Offerings

Key:
+ subject to prerequisites, co-requisites, exclusions, or professor permission
1L first year required course
a extends over more than one quarter
c/l cross listed
e first-year elective
l Lecturer-taught seminar/simulation class
m seminar
p meets the professional responsibility/ethics requirement
r papers may meet substantial research paper (SRP) graduation requirement
s meets the professional skills requirement
u simulation class
w may meet writing project (WP) graduation requirement
x offering available for bidding
(#) the number of Law School credit hours earned for successful completion
  • Higher Education and the Law

    LAWS 52102 - 01 (3) l, m, w, x
    This class will look at the law and its relationships to higher education. What does society expect from higher education and how does the law reflect those expectations? Further what does higher education expect form the law? What is academic freedom and how is it viewed by the courts. To examine these questions the class will focus on a number of current issues that are central to higher education including sexual assault, hate speech, affirmative action and faculty selection and retention.
    Autumn 2015
    Arthur Sussman
  • Hinton Moot Court Competition

    LAWS 99911 - 01 a, w
    The Hinton Moot Court Competition is open to all second- and third-year students (except those third-year students who made it to the semi-finals during the previous year). The competition provides students the opportunity to develop skills in writing and appellate advocacy. Moot Court participants advance through three rounds. The Fall Round: The focus of the preliminary round is on oral argument—no brief writing is required at this stage. After studying the briefs and record of an actual case and participating in practice arguments with student judges, each competitor must argue both sides of the case to panels of local alumni attorneys. Approximately 12-14 students advance to the semi-final (Winter) round. The Winter Round: The students who have advanced to the semi-final round must brief and argue a new case during the Winter quarter. A panel of faculty members judge the semi-final arguments and select the four best advocates on the basis of their written and oral advocacy skills. Semifinalists are recognized as winners of the Mulroy Prize for Excellence in Appellate Advocacy. The Spring Round: The four finalists work in teams of two on another new case during the Spring quarter. A panel of distinguished judges, usually federal appellate judges, presides at the final argument before the Law School community. The winning team is awarded the Hinton Cup; the runners-up are awarded the Llewellyn Cup. Students participating in the semifinal round may be eligible for three pass/fail credits and may satisfy the WP graduation requirement. Please see the Student Handbook for additional details.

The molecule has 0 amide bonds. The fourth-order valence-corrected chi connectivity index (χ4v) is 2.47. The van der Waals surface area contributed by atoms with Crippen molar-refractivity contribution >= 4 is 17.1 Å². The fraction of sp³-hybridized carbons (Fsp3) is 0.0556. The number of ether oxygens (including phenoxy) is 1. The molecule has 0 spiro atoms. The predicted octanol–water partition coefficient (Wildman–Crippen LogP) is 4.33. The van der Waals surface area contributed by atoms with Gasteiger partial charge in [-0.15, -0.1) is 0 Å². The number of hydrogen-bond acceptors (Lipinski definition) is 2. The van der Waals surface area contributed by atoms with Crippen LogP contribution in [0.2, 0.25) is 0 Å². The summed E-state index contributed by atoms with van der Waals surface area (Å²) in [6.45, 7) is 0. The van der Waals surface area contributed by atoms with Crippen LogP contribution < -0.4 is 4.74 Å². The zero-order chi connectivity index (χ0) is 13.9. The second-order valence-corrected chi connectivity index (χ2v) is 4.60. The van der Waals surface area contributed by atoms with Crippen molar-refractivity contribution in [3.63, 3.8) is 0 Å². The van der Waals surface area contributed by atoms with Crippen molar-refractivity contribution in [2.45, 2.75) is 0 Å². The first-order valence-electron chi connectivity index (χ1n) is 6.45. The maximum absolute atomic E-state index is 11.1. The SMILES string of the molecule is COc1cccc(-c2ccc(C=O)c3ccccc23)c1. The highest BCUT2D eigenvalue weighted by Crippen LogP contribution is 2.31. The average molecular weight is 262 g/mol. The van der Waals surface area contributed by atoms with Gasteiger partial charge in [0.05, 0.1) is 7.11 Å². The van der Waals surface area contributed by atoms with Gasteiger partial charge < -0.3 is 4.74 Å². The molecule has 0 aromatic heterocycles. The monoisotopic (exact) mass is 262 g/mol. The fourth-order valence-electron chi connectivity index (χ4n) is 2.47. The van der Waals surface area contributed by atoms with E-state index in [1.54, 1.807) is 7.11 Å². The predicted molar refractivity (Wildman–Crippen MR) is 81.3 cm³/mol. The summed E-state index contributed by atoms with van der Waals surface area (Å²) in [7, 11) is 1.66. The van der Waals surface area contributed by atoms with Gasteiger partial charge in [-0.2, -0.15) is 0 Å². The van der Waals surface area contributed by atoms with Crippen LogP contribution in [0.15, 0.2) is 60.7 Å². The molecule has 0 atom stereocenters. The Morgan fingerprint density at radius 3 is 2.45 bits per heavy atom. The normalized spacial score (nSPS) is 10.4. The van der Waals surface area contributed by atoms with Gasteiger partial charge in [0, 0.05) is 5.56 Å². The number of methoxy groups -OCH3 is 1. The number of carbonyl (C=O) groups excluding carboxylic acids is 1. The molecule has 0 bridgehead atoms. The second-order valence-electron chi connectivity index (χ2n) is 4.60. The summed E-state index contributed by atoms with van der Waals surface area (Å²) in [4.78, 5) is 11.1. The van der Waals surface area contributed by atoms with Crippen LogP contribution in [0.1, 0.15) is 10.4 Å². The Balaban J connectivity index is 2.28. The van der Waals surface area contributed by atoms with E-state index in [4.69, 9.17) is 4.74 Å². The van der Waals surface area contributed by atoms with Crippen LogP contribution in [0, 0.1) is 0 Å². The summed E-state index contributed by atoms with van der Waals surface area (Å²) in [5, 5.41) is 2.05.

Autumn 2015
    Tom Ginsburg
  • Hinton Moot Court Competition

    LAWS 99911 - 01 (0 to 3) +, a, w
    The Hinton Moot Court Competition is open to all second- and third-year students (except those third-year students who made it to the semi-finals during the previous year). The competition provides students the opportunity to develop skills in writing and appellate advocacy. Moot Court participants advance through three rounds. The Fall Round: The focus of the preliminary round is on oral argument—no brief writing is required at this stage. After studying the briefs and record of an actual case and participating in practice arguments with student judges, each competitor must argue both sides of the case to panels of local alumni attorneys. Approximately 12-14 students advance to the semi-final (Winter) round. The Winter Round: The students who have advanced to the semi-final round must brief and argue a new case during the Winter quarter. A panel of faculty members judges the semi-final arguments and selects the four best advocates on the basis of their written and oral advocacy skills. Semifinalists are recognized as winners of the Mulroy Prize for Excellence in Appellate Advocacy. The Spring Round: The four finalists work in teams of two on another new case during the Spring quarter. A panel of distinguished judges, usually federal appellate judges, presides at the final argument before the Law School community. The winning team is awarded the Hinton Cup; the runners-up are awarded the Llewellyn Cup. Students participating in the semifinal round may be eligible for three pass/fail credits and may satisfy the WP graduation requirement. Please see the Student Handbook for additional details.
    Winter 2016
    Tom Ginsburg
  • Hinton Moot Court Competition

    LAWS 99911 - 01 (0 to 3) +, a, w